Microsoft Offers Free Trial of Office 365 E1 to Help People Work Remotely During the Coronavirus Outbreak

March 11, 2020 Jennifer Gibson-Krautz

In the last few months, the coronavirus has gone from a distant health problem that didn’t impact the U.S. to one of global concern.

Microsoft is telling all employees, including those in the Seattle area to work from home until March 25 as the business world works to stem the risks of infection from the spreading coronavirus outbreak. Amazon, Facebook, and Google have all issued similar requests to their workforce to stay home and work remotely. Large Fortune 100 companies, including IBM, JPMorgan Chase, and Apple, are restricting employee travel and canceling big events or turning them into virtual gatherings, as they try to limit their employees’ potential exposure to the virus.

Microsoft canceled its MVP Summit in suburban Seattle and said it would turn the networking event into an online-only gathering. It is recommending that employees in Seattle work from home and advising all workers to avoid nonessential travel to regions affected by the virus.

Facebook in particular had a contractor from one of their Seattle offices diagnosed with symptoms of coronavirus. This individual was last in the offices February 21. As a result, Facebook closed this location until March 9. Apple has restricted employee travel to China, Italy, and South Korea, according to Bloomberg News. Adobe canceled its annual summit in Las Vegas, saying it would become an “online-only” experience.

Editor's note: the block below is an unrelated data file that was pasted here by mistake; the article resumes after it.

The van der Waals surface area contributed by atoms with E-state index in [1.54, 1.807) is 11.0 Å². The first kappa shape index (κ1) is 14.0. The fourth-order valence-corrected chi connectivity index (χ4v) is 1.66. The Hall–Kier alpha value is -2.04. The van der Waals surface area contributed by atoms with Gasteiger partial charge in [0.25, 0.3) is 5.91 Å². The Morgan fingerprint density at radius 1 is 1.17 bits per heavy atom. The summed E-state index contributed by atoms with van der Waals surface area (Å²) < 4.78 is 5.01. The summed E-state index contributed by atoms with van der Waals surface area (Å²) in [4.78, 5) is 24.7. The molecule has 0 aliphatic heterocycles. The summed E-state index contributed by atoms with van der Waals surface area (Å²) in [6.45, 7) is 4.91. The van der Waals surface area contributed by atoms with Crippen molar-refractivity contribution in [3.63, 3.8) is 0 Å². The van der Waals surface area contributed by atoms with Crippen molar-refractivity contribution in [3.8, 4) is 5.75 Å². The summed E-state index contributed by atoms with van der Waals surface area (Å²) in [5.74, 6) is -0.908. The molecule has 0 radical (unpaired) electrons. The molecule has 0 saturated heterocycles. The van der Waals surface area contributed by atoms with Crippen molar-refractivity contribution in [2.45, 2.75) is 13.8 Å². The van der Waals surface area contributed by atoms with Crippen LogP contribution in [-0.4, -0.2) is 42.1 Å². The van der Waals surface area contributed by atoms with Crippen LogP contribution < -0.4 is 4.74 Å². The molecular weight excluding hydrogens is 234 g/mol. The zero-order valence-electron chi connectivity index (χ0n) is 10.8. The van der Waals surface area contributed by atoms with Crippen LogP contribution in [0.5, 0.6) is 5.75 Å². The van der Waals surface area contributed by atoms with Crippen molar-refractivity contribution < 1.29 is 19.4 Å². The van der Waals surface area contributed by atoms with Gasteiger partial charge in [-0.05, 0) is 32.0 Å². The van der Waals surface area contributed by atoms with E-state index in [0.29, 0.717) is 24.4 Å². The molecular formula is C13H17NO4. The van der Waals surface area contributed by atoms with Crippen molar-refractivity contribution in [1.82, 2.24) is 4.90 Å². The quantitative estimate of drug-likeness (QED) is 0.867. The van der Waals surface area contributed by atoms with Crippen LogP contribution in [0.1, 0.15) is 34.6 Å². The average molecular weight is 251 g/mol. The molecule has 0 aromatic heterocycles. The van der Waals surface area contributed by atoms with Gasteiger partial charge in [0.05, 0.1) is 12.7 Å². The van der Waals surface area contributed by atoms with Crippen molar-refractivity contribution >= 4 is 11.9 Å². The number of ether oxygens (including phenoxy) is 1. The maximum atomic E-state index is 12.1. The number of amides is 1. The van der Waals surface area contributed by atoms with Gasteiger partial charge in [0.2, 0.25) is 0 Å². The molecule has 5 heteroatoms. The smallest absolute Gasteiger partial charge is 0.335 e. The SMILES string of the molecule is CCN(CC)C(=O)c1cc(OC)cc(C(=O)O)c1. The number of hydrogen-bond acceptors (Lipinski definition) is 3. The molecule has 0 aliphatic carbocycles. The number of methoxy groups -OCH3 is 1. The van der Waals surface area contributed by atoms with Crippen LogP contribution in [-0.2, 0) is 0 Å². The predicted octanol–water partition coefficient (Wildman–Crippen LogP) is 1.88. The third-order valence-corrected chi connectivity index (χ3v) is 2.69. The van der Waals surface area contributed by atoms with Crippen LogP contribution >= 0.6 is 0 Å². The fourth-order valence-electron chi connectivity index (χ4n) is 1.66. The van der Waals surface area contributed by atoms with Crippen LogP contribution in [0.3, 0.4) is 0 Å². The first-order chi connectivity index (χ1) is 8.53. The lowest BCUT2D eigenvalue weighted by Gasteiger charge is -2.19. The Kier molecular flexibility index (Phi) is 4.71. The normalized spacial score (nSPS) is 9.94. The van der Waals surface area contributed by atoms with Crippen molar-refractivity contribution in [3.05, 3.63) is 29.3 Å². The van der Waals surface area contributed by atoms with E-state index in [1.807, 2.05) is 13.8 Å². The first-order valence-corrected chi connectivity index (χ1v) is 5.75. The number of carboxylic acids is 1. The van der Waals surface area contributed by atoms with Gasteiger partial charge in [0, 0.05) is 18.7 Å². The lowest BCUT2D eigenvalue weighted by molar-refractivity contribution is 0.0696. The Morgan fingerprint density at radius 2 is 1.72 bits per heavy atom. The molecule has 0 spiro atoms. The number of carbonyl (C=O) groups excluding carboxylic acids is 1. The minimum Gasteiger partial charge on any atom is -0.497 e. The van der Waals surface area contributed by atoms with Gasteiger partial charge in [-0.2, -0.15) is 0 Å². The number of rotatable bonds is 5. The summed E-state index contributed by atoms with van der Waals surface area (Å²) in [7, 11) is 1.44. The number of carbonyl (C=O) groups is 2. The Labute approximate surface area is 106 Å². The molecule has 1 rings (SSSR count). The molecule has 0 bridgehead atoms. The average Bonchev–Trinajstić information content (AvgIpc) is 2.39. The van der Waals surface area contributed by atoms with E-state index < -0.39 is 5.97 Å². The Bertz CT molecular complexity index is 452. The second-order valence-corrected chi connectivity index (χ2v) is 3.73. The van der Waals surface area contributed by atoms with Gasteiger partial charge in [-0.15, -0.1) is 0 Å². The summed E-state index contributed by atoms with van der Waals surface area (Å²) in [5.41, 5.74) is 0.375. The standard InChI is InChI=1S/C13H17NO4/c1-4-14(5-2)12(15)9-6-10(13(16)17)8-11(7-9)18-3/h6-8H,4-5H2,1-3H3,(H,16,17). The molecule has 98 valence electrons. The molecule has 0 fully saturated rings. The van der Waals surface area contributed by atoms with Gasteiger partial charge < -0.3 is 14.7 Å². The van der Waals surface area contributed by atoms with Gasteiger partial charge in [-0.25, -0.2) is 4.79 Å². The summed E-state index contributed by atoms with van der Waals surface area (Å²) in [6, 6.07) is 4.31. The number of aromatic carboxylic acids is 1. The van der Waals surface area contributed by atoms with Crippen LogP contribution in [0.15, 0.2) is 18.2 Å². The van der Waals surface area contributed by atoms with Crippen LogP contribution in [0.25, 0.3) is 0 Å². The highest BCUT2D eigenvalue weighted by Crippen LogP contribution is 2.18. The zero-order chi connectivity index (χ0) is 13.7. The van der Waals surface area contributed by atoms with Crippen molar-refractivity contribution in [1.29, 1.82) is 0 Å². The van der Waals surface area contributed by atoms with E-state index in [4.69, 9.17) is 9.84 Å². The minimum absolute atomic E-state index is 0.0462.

Many businesses are responding to the coronavirus health risk by making it clear to their employees that their health and welfare is of utmost importance. Many companies are offering workers options that include remote access to work. 

Microsoft has just now made the announcement that the Office 365 E1 trial license will be available free of charge for 6 months. This version includes Teams.  After that time, they will help to onboard the trial users of the E1 license to the full version and all data will be transferred so the transition is smooth.

If bringing Office 365 E1 into your organization is not feasible, Microsoft also recommends everyone utilize the free version of Teams (basic version of Teams that is not attached to an Office 365 license), so everyone has access to the Teams platform.

Microsoft has issued the following statement in a notice dated March 5 by Jared Spataro, Corporate Vice President for Microsoft 365: